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C.D. Warner, et al., comp.
The Library of the World’s Best Literature. An Anthology in Thirty Volumes. 1917.

Critical and Biographical Introduction by Arthur Livingston (1883–1944)

By Benedetto Croce (1866–1952)

THERE is an important difference between the method of Croce’s ‘Æsthetics’ as he first presented it in 1902, and the method of his ‘Breviary,’ written especially for the United States in 1913. Fifteen years ago, Croce was emphasizing especially what was wrong in traditional views of art. He is now making indulgent, even lavish, concessions to the amount of “common sense” they contain. This undoubtedly has been a great gain for his influence. It tempers the note of “cocksureness,” which has been a piquant characteristic of Croce’s style. And it tends to win some sympathy in the enemy’s camp for a system which has always been more definite in what it denies than positive in what it affirms.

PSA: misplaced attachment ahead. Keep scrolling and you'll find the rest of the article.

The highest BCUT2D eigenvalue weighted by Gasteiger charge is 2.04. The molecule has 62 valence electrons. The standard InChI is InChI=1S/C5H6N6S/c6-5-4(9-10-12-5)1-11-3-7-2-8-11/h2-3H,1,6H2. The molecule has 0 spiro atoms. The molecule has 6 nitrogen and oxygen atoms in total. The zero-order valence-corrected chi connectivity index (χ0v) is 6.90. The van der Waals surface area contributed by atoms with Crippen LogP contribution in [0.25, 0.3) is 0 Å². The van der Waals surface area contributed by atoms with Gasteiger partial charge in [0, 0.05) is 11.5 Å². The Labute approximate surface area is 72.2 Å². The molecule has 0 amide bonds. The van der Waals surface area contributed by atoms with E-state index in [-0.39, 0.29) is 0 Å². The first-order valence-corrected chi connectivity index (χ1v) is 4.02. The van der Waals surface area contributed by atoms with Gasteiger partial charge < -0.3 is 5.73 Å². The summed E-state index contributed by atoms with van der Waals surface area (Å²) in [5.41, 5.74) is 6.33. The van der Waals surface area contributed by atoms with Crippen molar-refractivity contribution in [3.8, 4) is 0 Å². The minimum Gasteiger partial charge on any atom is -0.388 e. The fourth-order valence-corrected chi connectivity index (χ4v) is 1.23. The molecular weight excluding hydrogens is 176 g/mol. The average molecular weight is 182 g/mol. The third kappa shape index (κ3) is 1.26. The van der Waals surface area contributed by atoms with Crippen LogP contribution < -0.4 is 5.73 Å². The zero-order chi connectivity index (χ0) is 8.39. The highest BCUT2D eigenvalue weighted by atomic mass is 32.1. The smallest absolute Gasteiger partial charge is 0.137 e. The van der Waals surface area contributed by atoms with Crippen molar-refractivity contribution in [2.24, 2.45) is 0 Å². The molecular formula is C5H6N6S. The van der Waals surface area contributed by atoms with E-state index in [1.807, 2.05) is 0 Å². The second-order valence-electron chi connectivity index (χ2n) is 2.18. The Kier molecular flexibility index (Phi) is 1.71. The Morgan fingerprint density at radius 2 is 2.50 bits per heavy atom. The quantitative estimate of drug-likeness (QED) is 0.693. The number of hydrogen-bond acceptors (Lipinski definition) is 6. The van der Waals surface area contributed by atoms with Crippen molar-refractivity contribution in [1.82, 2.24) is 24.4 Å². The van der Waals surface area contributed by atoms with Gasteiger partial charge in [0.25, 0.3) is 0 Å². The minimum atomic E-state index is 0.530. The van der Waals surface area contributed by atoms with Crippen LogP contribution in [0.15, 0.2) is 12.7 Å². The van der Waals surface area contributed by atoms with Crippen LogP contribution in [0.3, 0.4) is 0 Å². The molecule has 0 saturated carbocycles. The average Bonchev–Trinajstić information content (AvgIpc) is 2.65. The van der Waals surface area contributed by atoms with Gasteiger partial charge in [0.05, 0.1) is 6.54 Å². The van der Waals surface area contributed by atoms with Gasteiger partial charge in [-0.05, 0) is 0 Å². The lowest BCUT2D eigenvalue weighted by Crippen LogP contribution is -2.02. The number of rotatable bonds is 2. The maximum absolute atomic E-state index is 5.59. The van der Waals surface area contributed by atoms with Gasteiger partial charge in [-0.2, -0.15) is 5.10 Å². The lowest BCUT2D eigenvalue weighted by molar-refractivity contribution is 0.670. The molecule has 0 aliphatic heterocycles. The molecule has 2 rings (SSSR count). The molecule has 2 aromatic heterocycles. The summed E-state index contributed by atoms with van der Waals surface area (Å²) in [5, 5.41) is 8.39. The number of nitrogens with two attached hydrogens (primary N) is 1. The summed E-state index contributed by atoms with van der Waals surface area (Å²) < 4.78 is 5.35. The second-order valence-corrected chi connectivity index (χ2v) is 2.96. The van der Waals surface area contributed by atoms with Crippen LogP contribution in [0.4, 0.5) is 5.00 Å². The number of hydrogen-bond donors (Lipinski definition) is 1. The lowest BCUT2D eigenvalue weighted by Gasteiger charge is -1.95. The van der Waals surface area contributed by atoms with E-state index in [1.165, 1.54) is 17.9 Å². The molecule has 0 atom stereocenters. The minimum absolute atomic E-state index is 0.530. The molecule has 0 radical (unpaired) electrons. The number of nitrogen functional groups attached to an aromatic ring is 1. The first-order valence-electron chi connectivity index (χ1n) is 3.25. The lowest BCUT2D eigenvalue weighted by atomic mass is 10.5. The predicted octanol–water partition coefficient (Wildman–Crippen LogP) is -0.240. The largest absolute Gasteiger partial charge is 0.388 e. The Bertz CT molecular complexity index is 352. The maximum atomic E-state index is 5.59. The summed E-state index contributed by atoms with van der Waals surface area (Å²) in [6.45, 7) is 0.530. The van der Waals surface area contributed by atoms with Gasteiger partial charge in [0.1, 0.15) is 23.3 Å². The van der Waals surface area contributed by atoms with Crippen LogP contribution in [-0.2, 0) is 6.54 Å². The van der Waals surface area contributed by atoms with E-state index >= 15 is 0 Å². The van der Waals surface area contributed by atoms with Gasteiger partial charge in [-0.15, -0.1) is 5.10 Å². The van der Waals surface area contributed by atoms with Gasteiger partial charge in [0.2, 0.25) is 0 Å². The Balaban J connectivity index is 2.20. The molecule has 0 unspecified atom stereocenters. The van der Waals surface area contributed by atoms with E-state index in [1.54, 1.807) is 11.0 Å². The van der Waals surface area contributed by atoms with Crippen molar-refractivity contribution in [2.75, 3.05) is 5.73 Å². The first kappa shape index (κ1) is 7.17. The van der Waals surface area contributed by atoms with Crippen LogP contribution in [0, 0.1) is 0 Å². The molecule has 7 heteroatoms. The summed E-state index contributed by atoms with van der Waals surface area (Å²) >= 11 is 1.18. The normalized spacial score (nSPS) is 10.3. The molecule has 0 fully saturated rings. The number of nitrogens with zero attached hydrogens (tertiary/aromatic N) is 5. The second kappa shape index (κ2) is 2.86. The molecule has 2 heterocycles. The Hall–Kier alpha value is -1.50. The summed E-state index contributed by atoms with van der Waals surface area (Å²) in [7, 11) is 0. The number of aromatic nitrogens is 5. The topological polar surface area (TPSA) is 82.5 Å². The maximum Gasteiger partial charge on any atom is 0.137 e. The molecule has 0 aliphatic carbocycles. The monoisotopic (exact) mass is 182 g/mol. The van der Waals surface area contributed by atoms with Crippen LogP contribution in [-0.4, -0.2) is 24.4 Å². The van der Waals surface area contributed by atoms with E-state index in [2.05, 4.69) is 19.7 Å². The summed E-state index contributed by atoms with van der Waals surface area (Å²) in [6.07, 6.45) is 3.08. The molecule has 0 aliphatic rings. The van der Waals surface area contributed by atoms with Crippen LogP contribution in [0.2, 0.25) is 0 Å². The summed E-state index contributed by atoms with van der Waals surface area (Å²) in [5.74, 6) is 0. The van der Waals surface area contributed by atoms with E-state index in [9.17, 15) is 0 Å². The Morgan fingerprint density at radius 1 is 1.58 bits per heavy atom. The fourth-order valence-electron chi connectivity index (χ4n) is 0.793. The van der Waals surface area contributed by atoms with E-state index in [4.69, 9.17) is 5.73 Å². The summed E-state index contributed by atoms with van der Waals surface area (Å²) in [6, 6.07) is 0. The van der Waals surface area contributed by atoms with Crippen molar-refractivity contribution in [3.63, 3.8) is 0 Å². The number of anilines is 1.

These fifteen years of warfare for an idea have meant—there is no exaggeration in saying so—the intellectual regeneration of Italy. They have meant something also to Germany, England, and America, and they will mean progressively more. The Romantic movement of a century ago distinguishes itself to us now as a great unlocking of conflicting individual forces, each denying, each affirming, denying partly what was affirmed, affirming partly what was denied. If Croce’s theories are juxtaposed with any of the important manifestoes of the early nineteenth century the great significance of his work is made apparent. He has reduced chaos to order, confusion to coherence. His own opponents have as much to gain from his work as his particular partisans. Croce is less concerned with destroying a particular method, a particular point of view, than in defining the scope of the method, the nature and value of the point of view. He insists simply that (for instance) sociology, remaining perfectly sound as sociology, shall not give itself pretensions in the æsthetic field foreign to it; or that ethics, remaining perfectly good as ethics, shall not intrude on the field, let us say, of grammar. Croce has distinguished himself as the relentless antagonist of positivism. Yet he is one of the greatest living masters of the positivistic method. The contradiction is possible because his real lifelong fight has been for coherence: as a positivist he has been content with coherently positivistic results. Whatever effect future criticism may have upon the fundamental allegations of Croce’s system, his contribution to the definition of the æsthetic problem, to the clear joining of issues, will not be touched. Herein lies the peculiarly stimulating quality of his work.